The Festival commercial spot is almost as eagerly awaited by the general public as its lineup, and yesterday Rafa Antón, creative director of the China agency and the man responsible for its campaigns over the last ten years, presented this year’s commercial, along with Festival director Angel Sala and one of Sitges 2011’s partners Moritz Beer (the presentation was done at the Velodrome, property of the brand).
As announced at the presentation of the SITGES 2011 posters, artificial intelligence is this year’s central theme, represented through the geminoids created by professor Ishiguro in Japan. For the commercials, Rafa Antón stated that he’d “continued with the same commemorative leitmotif of the tenth anniversary of Artificial Intelligence (Steven Spielberg), with a piece set in the perfect minimalism of the robotics world, where two identical characters are shown leaving the spectator wondering which is the robot and which is the human”. Alex Rodríguez is the director of ‘Alter Ego’, produced by Sopa de Toro.
In addition, as usual, China has also developed a spot related to fantasy’s imaginary, with the claim “reality kills us” and opening up a wide range of interpretations, from the Festival’s genre to the tough social times we’re presently going through. Oriol Segarra is the director of ‘Reality Kills Us’, produced by Albiñana Films.
Rafa Antón added that working on SITGES’s image means having values available to him like creative freedom, wide-ranging and interesting themes, an intelligent audience capable of understanding any type of code (“like that of any detergent, although we forget this when we do more commercial advertising”) and, above all, a good platform for experimentation. This experimentation, among other things, has led them to win awards at festivals like Cannes, San Sebastián or the Anuario del Club de Creativos and to even become a part of the permanent collection at Reina Sofía Museum.
In the last ten years SITGES has been able to count on Rafa Antón and the teams of Vitruvio Leo Burnett (1999-2009) and the Festival’s present agency China (2010-2011), as well as the production companies that have collaborated throughout this decade on the elaborate productions at each year’s Festival:
In 1999 with the leitmotif “Things that don’t happen in real life” they created everyday situations that seem impossible to us, like a piece of toast falling on the right side, a charming Parisian woman helping us to find our way or a husband helping his set the table during the crucial stage of a football match.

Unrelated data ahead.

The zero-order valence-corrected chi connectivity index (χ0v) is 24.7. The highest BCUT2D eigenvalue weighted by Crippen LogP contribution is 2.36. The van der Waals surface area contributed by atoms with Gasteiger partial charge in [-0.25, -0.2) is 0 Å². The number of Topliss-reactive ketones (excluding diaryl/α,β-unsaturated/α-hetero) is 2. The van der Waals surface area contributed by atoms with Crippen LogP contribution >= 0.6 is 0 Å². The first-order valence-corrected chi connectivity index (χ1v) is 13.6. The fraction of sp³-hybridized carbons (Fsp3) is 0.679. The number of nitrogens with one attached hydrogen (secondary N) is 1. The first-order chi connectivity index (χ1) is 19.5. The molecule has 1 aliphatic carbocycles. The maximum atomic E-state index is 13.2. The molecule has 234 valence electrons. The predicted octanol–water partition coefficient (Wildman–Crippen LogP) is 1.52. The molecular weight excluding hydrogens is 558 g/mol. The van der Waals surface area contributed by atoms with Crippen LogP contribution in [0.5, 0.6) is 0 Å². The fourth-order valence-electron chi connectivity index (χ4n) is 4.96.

In 2002, after an interval of two years, with “Fantastic cinema and much more” they showed a typical interview set with the Sitges church in the background where a small, blue character with pointy ears asks not to be type-cast for fantastic roles and demands to do other types of roles: “I want to do drama, adventures, comedy... Take a look at Robert de Niro…”
In 2003, with “Anything can happen in Sitges”, in a mysterious atmosphere, normal people, using the power of their minds, managed to open the automatic doors of a pharmacy or foresee that a traffic light was going to change from red to green.
In 2004, the slogan “Fantasy, science fiction and other that are hard things to explain” went a little further beyond and questioned, just a week away from the presidential elections in the USA, the unconditional support president Bush was receiving for a second term. The campaign was complemented with “Some stills going beyond reality”, A disturbing exercise in style
In 2005, with the 30th anniversary of Jaws, they went straight for more direct humor with the totally true concept of “We all grow old” seeing an exhausted shark after giving its victim up for lost. In addition, the creative team wanted to give it a more surrealistic and artistic touch producing four pieces making it clear that if fantasy didn’t exist, everything would be more boring.
In 2006 they told us “Don’t expect imagination anywhere else”, showing a game of puppets where the children simply saw hands and sticks, instead of watching the story of kings, princesses and faraway lands. This year the tribute to the 20th anniversary of Blue Velvet focused on the director’s complex universe: “Time enough to understand David Lynch”.
In 2007, on the occasion of the Festival’s 40th anniversary, SITGES’ intention was made clear by using the claim “40 years making reality a little less harsh”, where a zombie was the only nice part of the commercial, in comparison to the humans. This year we also celebrated the 25th anniversary of E.T. and the recognizably hands of the alien most loved by audiences delighted us by playing John Williams’ famous song on the piano.
In 2008, with the 30th anniversary of 2001, A Space Odyssey, they made fun of the pedantry of many who didn’t consider Kubrick and his work to be a film revolution, adding “40 years of a unique visual experience”. This year they also made a commercial dedicated to Festival fans, always faithful, with a werewolf getting made up to go see films and the sentence “Sitges fans aren’t like the ones at other festivals”. LINK. A special dedicated to space ships offered a curious reflection set in an office where absolutely everything was black.
In 2009 the spot left everyone holding on to their seats with shots, blood and general nastiness, the main attractions in “A massacre that begins with an egg breaking” to celebrate the 30th anniversary of Alien. LINK
In 2010 they returned to Kubrick with the 30th anniversary of The Shining, in an elegant commercial stating “You never forget a Kubrick".